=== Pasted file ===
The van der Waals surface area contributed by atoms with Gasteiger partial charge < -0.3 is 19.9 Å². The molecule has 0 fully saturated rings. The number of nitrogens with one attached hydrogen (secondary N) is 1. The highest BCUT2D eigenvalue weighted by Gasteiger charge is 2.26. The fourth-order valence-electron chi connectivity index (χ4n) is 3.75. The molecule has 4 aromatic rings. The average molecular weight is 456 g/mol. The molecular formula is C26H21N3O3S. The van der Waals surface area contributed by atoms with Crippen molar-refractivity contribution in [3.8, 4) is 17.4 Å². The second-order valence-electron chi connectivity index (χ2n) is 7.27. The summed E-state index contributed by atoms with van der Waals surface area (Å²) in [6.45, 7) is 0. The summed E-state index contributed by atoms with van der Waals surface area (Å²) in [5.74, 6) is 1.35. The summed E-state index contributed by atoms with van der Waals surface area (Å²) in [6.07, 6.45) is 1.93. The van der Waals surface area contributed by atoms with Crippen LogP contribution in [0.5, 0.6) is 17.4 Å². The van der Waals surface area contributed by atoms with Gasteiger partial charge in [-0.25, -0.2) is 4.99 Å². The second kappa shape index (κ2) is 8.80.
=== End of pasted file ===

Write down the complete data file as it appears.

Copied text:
The van der Waals surface area contributed by atoms with Gasteiger partial charge < -0.3 is 19.9 Å². The molecule has 0 fully saturated rings. The number of nitrogens with one attached hydrogen (secondary N) is 1. The highest BCUT2D eigenvalue weighted by Gasteiger charge is 2.26. The fourth-order valence-electron chi connectivity index (χ4n) is 3.75. The molecule has 4 aromatic rings. The average molecular weight is 456 g/mol. The molecular formula is C26H21N3O3S. The van der Waals surface area contributed by atoms with Crippen molar-refractivity contribution in [3.8, 4) is 17.4 Å². The second-order valence-electron chi connectivity index (χ2n) is 7.27. The summed E-state index contributed by atoms with van der Waals surface area (Å²) in [6.45, 7) is 0. The summed E-state index contributed by atoms with van der Waals surface area (Å²) in [5.74, 6) is 1.35. The summed E-state index contributed by atoms with van der Waals surface area (Å²) in [6.07, 6.45) is 1.93. The van der Waals surface area contributed by atoms with Crippen LogP contribution in [0.5, 0.6) is 17.4 Å². The van der Waals surface area contributed by atoms with Gasteiger partial charge in [-0.25, -0.2) is 4.99 Å². The second kappa shape index (κ2) is 8.80.